Old Palm News

Ken’s Korner: Let’s get to the “core” of the matter

December 20, 2011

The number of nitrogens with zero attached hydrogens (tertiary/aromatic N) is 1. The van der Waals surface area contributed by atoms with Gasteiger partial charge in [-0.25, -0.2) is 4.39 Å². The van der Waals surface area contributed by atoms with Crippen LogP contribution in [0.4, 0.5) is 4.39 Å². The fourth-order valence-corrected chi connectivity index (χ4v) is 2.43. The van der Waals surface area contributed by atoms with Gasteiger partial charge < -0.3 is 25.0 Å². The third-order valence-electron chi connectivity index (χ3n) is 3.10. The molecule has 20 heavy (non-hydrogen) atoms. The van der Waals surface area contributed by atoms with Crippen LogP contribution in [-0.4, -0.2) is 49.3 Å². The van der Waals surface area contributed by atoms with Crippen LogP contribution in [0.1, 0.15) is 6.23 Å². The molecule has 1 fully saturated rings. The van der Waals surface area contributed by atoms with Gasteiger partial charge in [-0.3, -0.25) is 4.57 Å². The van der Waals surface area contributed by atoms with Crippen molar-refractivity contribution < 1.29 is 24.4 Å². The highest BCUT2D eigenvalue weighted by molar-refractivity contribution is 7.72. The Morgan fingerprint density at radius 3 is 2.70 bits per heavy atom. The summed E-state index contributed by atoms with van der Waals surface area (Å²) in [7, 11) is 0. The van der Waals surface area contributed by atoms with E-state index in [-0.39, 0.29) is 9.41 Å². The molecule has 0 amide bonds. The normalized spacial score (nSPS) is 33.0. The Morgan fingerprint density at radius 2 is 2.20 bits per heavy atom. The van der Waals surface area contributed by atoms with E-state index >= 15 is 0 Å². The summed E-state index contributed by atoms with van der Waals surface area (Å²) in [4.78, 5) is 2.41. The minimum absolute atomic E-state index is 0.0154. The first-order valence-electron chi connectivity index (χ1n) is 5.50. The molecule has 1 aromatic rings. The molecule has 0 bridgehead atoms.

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By Ken Macdonald, Fitness Center instructor at Old Palm Golf Club There are plenty of misconceptions out there about how best to work on the core muscles. Most people mistakenly think building strong core muscles will reduce the size of their mid-section, but that’s not the role of the core muscles. The real purpose of the core muscles —the deep, intrinsic muscles between the hips and shoulders — is to stabilize the spine and prevent extraneous movement. The stronger, the better, because weak core muscles can lead to muscle pulls, back pain and shoulder pain. Here are the three most common myths I hear about working on the core muscles. 1. “If I do more crunches, I will lose my belly fat.” You can’t spot reduce (lose fat) in any area of the body by solely focusing on it in your workout. Sure, resistance training can help build muscle, but you won’t notice the difference until you lose weight and decrease body fat by adhering to a proper diet. 2. “My core is weak, so more crunches and sit-ups must be the answer.” Crunches and sit-ups are NOT core exercises. Both exercises involve repeated spinal flexion. In fact, the movement of the crunch and sit-up is the same as that which causes disc herniations. 3. “My core will get stronger if I stand on a Bosu ball and do squats.” Most people try to stand on the Bosu ball too soon, which barely activates the core muscles. You should first learn to squat properly on your own two feet, and then move on to the Bosu ball, which when used properly can provide an advanced training method for balance and stability. Below are some examples of core stability training exercises I recommend: [gallery link="file" columns="2"]


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